State-level presidential polls—especially in the swing states—were badly and systematically wrong, by amounts not seen in decades. The polling averages indicated that Clinton would win Florida and North Carolina by 2 percentage points, Pennsylvania and Wisconsin by 5 percentage points, and Michigan by 7 percentage points. Instead, Trump won all five, for a total haul of 90 electoral votes. The state polls were so inaccurate that Trump almost won New Hampshire, where he’d been trailing by 5, and Minnesota, where he’d trailed by 9. Across all states, on average, Trump’s margin of victory was 5 percentage points greater than our polling aggregates expected it to be.

    Given this data, no reasonable poll-based presidential forecasting model could have predicted a Trump victory. There was no interpretation of the available public polling data that supported that conclusion. This was not a case of confirmation bias or analysts reading into the data conclusions that they wanted to see. The evidence supporting a Trump victory did not exist.

    The miss was not confined to the public polls, which are often considered to be of lower quality than the proprietary research commissioned by parties and campaigns, and never released to the public. Reports suggest that neither the Clinton nor the Trump campaign saw this result coming. Neither did the RNC. Going into Election Day, Trump campaign analysts calculated that they had at best a 30 percent chance of winning.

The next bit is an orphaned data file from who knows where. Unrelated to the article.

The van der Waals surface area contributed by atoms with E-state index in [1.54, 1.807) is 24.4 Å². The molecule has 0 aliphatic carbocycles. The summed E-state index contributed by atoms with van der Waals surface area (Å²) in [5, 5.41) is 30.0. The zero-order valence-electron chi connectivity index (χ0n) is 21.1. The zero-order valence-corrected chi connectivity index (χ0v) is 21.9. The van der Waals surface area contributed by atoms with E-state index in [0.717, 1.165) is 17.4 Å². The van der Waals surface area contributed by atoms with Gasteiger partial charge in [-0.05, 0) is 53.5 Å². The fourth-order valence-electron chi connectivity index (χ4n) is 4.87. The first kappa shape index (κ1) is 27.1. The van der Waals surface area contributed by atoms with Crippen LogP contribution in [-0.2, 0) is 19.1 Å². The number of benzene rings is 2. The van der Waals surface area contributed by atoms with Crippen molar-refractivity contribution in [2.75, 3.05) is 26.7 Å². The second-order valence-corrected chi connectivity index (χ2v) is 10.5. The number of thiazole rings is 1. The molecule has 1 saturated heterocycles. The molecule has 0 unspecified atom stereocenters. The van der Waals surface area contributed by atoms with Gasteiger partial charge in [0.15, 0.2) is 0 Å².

Some forecasting models did give Donald Trump a higher probability of winning; most notably the FiveThirtyEight model at 29 percent. But the reason why they saw Trump’s chances as being more likely was not because they had a fundamentally more pro-Trump interpretation of the data. Rather, they put less trust in the polls, which increased their uncertainty in the overall outcome of the election in both directions. This widened the range of potential electoral vote outcomes seen as consistent with the data—resulting in their forecast of Clinton’s chance of winning getting pulled back towards 50 percent. No matter the level of uncertainty in the final outcome, every poll-based model’s best guess was that Clinton would win the same set of states totaling 323 electoral votes, and every model was wrong in the same way.